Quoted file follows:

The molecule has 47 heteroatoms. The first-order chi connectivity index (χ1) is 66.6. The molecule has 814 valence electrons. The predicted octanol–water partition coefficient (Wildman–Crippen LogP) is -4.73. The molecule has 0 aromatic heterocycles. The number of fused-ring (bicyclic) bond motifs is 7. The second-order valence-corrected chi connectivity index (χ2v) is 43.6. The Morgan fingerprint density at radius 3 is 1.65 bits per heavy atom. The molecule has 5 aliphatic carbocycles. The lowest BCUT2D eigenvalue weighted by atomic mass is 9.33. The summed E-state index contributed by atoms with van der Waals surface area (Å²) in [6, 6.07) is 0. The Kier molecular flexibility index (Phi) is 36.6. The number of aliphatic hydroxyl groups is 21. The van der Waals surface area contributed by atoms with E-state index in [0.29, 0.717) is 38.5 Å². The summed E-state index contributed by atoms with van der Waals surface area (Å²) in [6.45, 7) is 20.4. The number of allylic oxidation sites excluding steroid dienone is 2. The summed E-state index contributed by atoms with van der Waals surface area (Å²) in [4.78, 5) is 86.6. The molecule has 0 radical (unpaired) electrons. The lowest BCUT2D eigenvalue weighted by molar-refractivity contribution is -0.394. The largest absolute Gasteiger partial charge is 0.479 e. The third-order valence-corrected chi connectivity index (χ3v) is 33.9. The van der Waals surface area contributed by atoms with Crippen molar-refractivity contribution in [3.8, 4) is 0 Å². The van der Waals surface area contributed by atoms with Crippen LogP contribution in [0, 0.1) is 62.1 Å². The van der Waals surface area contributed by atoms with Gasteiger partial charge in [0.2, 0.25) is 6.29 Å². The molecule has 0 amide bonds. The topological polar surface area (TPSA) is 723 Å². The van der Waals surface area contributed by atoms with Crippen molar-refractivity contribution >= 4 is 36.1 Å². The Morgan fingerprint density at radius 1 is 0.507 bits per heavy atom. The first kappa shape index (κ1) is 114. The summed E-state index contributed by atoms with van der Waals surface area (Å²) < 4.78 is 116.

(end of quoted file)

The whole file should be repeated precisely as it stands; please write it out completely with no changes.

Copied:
The molecule has 47 heteroatoms. The first-order chi connectivity index (χ1) is 66.6. The molecule has 814 valence electrons. The predicted octanol–water partition coefficient (Wildman–Crippen LogP) is -4.73. The molecule has 0 aromatic heterocycles. The number of fused-ring (bicyclic) bond motifs is 7. The second-order valence-corrected chi connectivity index (χ2v) is 43.6. The Morgan fingerprint density at radius 3 is 1.65 bits per heavy atom. The molecule has 5 aliphatic carbocycles. The lowest BCUT2D eigenvalue weighted by atomic mass is 9.33. The summed E-state index contributed by atoms with van der Waals surface area (Å²) in [6, 6.07) is 0. The Kier molecular flexibility index (Phi) is 36.6. The number of aliphatic hydroxyl groups is 21. The van der Waals surface area contributed by atoms with E-state index in [0.29, 0.717) is 38.5 Å². The summed E-state index contributed by atoms with van der Waals surface area (Å²) in [6.45, 7) is 20.4. The number of allylic oxidation sites excluding steroid dienone is 2. The summed E-state index contributed by atoms with van der Waals surface area (Å²) in [4.78, 5) is 86.6. The molecule has 0 radical (unpaired) electrons. The lowest BCUT2D eigenvalue weighted by molar-refractivity contribution is -0.394. The largest absolute Gasteiger partial charge is 0.479 e. The third-order valence-corrected chi connectivity index (χ3v) is 33.9. The van der Waals surface area contributed by atoms with Crippen molar-refractivity contribution in [3.8, 4) is 0 Å². The van der Waals surface area contributed by atoms with Crippen LogP contribution in [0, 0.1) is 62.1 Å². The van der Waals surface area contributed by atoms with Gasteiger partial charge in [0.2, 0.25) is 6.29 Å². The molecule has 0 amide bonds. The topological polar surface area (TPSA) is 723 Å². The van der Waals surface area contributed by atoms with Crippen molar-refractivity contribution >= 4 is 36.1 Å². The Morgan fingerprint density at radius 1 is 0.507 bits per heavy atom. The first kappa shape index (κ1) is 114. The summed E-state index contributed by atoms with van der Waals surface area (Å²) < 4.78 is 116.